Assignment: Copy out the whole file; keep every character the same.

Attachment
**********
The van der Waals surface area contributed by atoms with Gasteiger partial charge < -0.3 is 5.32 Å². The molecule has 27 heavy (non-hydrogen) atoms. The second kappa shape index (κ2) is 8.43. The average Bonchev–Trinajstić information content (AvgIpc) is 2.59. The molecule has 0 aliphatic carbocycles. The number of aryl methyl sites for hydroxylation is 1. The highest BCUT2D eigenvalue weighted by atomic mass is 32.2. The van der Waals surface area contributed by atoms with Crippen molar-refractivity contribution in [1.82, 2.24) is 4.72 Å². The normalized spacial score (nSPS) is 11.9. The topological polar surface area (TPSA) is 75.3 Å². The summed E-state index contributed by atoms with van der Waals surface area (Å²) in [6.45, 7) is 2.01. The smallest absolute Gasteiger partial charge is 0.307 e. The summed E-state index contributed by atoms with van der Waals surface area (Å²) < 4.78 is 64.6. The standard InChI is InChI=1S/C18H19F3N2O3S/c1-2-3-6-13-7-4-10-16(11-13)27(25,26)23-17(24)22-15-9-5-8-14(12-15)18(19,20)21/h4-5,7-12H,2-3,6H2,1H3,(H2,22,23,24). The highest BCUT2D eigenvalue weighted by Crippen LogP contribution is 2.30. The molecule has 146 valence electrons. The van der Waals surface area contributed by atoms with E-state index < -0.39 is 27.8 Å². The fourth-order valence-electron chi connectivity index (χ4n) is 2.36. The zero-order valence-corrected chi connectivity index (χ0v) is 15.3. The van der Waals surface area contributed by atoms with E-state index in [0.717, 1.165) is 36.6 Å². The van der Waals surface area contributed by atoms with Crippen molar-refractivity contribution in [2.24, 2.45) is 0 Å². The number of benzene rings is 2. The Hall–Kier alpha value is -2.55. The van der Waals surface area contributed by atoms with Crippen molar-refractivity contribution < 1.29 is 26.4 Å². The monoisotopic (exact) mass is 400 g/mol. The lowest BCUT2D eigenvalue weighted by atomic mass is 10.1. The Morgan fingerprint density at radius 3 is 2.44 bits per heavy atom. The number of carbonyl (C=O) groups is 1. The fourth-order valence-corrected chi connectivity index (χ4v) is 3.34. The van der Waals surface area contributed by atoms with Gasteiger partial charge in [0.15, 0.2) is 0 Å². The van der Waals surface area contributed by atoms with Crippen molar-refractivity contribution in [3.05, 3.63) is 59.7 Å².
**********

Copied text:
The van der Waals surface area contributed by atoms with Gasteiger partial charge < -0.3 is 5.32 Å². The molecule has 27 heavy (non-hydrogen) atoms. The second kappa shape index (κ2) is 8.43. The average Bonchev–Trinajstić information content (AvgIpc) is 2.59. The molecule has 0 aliphatic carbocycles. The number of aryl methyl sites for hydroxylation is 1. The highest BCUT2D eigenvalue weighted by atomic mass is 32.2. The van der Waals surface area contributed by atoms with Crippen molar-refractivity contribution in [1.82, 2.24) is 4.72 Å². The normalized spacial score (nSPS) is 11.9. The topological polar surface area (TPSA) is 75.3 Å². The summed E-state index contributed by atoms with van der Waals surface area (Å²) in [6.45, 7) is 2.01. The smallest absolute Gasteiger partial charge is 0.307 e. The summed E-state index contributed by atoms with van der Waals surface area (Å²) < 4.78 is 64.6. The standard InChI is InChI=1S/C18H19F3N2O3S/c1-2-3-6-13-7-4-10-16(11-13)27(25,26)23-17(24)22-15-9-5-8-14(12-15)18(19,20)21/h4-5,7-12H,2-3,6H2,1H3,(H2,22,23,24). The highest BCUT2D eigenvalue weighted by Crippen LogP contribution is 2.30. The molecule has 146 valence electrons. The van der Waals surface area contributed by atoms with E-state index < -0.39 is 27.8 Å². The fourth-order valence-electron chi connectivity index (χ4n) is 2.36. The zero-order valence-corrected chi connectivity index (χ0v) is 15.3. The van der Waals surface area contributed by atoms with E-state index in [0.717, 1.165) is 36.6 Å². The van der Waals surface area contributed by atoms with Crippen molar-refractivity contribution in [2.24, 2.45) is 0 Å². The number of benzene rings is 2. The Hall–Kier alpha value is -2.55. The van der Waals surface area contributed by atoms with Crippen molar-refractivity contribution < 1.29 is 26.4 Å². The monoisotopic (exact) mass is 400 g/mol. The lowest BCUT2D eigenvalue weighted by atomic mass is 10.1. The Morgan fingerprint density at radius 3 is 2.44 bits per heavy atom. The number of carbonyl (C=O) groups is 1. The fourth-order valence-corrected chi connectivity index (χ4v) is 3.34. The van der Waals surface area contributed by atoms with Gasteiger partial charge in [0.15, 0.2) is 0 Å². The van der Waals surface area contributed by atoms with Crippen molar-refractivity contribution in [3.05, 3.63) is 59.7 Å².